Putin vs. Bilderberg: “Do you want another Cuban Missile Crisis?”(Source globalresearch.ca)
Vladimir Putin’s interview with Bloomberg, in which the Russian president touched on key issues on the global information agenda. I am sure that dozens of publications are going over this interview and discussing every question and answer in it, but I want to propose to you, dear friends, to look at this from a different angle.
The point is that John Micklethwait, the editor-in-chief of Bloomberg who interviewed the Russian president, is not merely a journalist, but one of many journalists who has participated for many years in meetings of the Bilderberg Club as a full member of this shadow interest group whose opinions determine the policies of Western countries. I think that this explains the unusual format of the interview and the fact that Vladimir Putin called Micklethwait a “specialist” and debated with him more like a politician than a journalist.
Micklethwait attempted to force Putin to publicly support Donald Trump as candidate for President of the United States, or at least admit that Russia was behind the hacking attack on the Democratic Party’s servers. Putin declared his readiness to work with any American president capable of complying with agreements. So that this would be less painful for the interviewer, he added that he understands why the American public was so surprised by the information that hackers exposed. Translated from diplomatic language into English, his remark sounded so: “Yeah, everyone knows that you have a rotten political system – enough making a comedy out of it.”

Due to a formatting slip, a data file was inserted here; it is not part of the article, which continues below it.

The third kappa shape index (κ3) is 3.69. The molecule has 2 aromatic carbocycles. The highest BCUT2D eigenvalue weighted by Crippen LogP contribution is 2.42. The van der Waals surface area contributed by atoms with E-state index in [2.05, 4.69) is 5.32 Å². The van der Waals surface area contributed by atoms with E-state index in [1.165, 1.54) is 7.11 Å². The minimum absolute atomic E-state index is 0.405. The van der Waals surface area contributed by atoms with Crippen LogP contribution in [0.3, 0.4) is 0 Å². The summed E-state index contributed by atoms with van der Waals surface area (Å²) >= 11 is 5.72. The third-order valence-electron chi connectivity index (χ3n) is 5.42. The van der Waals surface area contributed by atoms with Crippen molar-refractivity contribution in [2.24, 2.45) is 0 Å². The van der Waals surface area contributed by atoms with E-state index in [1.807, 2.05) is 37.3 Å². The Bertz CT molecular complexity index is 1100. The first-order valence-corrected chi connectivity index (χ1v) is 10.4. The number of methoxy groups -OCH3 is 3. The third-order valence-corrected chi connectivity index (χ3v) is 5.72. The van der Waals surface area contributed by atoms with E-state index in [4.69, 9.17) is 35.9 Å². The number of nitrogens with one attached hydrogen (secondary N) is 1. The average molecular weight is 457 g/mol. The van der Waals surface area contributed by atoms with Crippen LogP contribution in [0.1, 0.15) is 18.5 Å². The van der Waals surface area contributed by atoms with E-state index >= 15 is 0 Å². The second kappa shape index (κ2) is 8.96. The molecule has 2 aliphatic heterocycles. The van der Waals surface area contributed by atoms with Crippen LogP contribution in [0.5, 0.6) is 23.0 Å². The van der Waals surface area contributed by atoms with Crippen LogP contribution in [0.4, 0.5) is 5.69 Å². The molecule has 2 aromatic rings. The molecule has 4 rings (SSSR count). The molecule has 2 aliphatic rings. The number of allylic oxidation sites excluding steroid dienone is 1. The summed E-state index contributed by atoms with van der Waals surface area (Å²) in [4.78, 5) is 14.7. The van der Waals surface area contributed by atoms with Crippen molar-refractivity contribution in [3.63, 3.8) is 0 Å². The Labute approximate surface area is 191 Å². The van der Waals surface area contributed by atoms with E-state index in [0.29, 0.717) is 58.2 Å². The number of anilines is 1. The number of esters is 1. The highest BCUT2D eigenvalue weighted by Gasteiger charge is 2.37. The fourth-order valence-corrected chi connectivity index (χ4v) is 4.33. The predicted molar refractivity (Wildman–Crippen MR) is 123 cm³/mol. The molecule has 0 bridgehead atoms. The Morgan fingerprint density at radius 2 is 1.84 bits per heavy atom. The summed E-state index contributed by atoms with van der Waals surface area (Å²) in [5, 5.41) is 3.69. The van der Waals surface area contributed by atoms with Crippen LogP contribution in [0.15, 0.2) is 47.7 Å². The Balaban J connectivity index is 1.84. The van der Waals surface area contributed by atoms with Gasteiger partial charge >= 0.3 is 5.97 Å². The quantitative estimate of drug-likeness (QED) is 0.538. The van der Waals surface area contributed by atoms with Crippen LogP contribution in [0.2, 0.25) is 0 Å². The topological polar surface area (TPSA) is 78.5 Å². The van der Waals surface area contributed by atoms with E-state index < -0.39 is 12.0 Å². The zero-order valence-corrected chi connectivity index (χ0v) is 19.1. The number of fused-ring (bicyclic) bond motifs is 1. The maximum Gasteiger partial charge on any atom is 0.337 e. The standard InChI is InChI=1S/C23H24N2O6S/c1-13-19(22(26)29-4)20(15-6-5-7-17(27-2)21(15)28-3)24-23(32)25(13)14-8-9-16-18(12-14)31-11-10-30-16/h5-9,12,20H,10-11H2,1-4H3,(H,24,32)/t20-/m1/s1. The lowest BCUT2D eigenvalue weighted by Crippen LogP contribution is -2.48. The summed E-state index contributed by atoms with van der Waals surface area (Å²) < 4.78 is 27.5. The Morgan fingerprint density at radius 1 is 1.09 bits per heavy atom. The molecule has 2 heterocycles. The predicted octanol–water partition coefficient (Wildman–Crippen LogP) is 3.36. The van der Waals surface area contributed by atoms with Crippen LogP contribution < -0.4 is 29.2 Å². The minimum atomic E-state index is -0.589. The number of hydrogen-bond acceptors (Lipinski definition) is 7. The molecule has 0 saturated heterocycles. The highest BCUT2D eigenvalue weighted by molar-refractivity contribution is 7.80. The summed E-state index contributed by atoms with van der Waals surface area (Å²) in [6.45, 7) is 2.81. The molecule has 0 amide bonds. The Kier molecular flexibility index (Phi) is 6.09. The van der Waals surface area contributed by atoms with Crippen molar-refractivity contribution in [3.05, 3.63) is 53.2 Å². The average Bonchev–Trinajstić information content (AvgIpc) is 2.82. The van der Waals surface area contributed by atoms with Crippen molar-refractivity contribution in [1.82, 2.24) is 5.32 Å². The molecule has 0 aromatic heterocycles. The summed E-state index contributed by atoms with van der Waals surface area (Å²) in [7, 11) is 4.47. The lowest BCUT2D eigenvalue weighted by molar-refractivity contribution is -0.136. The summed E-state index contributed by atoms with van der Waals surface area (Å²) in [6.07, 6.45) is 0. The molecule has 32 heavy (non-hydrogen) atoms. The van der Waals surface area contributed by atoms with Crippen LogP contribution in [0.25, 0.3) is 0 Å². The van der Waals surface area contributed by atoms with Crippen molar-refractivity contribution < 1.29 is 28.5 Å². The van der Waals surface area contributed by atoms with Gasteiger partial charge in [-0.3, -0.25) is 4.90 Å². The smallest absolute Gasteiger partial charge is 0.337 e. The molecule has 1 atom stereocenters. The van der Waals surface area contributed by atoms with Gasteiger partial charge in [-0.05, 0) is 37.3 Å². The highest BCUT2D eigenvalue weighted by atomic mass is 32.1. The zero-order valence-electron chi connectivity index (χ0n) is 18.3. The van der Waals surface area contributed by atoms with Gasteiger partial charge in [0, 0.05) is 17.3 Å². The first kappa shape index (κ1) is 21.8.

And the final important element: the Russian president stressed that if anyone in the American leadership tries to “get rid of us,” we will survive and “who knows who will lose more with such an approach.”
Then Putin broke the interview format and asked a direct question to the Bilderberg Club representative. Putin asked whether he wants to repeat the Cuban Missile Crisis. John Micklethwait quickly replied that “no one wants to.” From my point of view, this was another clear and unambiguous message to our Western partners. As they say, a kind word and a nuclear weapon can achieve more than just a kind word. All that remains is to hope that our Western partners will draw the right conclusions from the Russian president’s words.